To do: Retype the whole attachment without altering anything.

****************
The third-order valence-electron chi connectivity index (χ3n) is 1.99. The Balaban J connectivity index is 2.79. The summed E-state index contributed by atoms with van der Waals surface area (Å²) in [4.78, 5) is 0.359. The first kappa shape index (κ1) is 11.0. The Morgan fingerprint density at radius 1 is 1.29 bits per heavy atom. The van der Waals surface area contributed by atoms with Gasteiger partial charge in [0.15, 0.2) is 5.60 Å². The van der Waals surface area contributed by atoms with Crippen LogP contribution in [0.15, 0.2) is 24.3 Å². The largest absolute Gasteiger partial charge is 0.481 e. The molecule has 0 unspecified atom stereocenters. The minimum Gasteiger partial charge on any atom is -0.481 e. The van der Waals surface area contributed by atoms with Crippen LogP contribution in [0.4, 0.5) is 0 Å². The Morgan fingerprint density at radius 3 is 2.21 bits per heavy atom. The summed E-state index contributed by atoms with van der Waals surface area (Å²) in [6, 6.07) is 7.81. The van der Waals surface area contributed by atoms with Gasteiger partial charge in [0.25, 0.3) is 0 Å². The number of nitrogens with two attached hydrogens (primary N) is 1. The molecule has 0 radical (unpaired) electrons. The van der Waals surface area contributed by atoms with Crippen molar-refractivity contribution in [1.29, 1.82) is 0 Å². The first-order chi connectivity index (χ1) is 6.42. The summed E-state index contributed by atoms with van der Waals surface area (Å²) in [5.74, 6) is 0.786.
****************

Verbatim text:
The third-order valence-electron chi connectivity index (χ3n) is 1.99. The Balaban J connectivity index is 2.79. The summed E-state index contributed by atoms with van der Waals surface area (Å²) in [4.78, 5) is 0.359. The first kappa shape index (κ1) is 11.0. The Morgan fingerprint density at radius 1 is 1.29 bits per heavy atom. The van der Waals surface area contributed by atoms with Gasteiger partial charge in [0.15, 0.2) is 5.60 Å². The van der Waals surface area contributed by atoms with Crippen LogP contribution in [0.15, 0.2) is 24.3 Å². The largest absolute Gasteiger partial charge is 0.481 e. The molecule has 0 unspecified atom stereocenters. The minimum Gasteiger partial charge on any atom is -0.481 e. The van der Waals surface area contributed by atoms with Crippen LogP contribution in [0.4, 0.5) is 0 Å². The Morgan fingerprint density at radius 3 is 2.21 bits per heavy atom. The summed E-state index contributed by atoms with van der Waals surface area (Å²) in [6, 6.07) is 7.81. The van der Waals surface area contributed by atoms with Gasteiger partial charge in [0.25, 0.3) is 0 Å². The number of nitrogens with two attached hydrogens (primary N) is 1. The molecule has 0 radical (unpaired) electrons. The van der Waals surface area contributed by atoms with Crippen molar-refractivity contribution in [1.29, 1.82) is 0 Å². The first-order chi connectivity index (χ1) is 6.42. The summed E-state index contributed by atoms with van der Waals surface area (Å²) in [5.74, 6) is 0.786.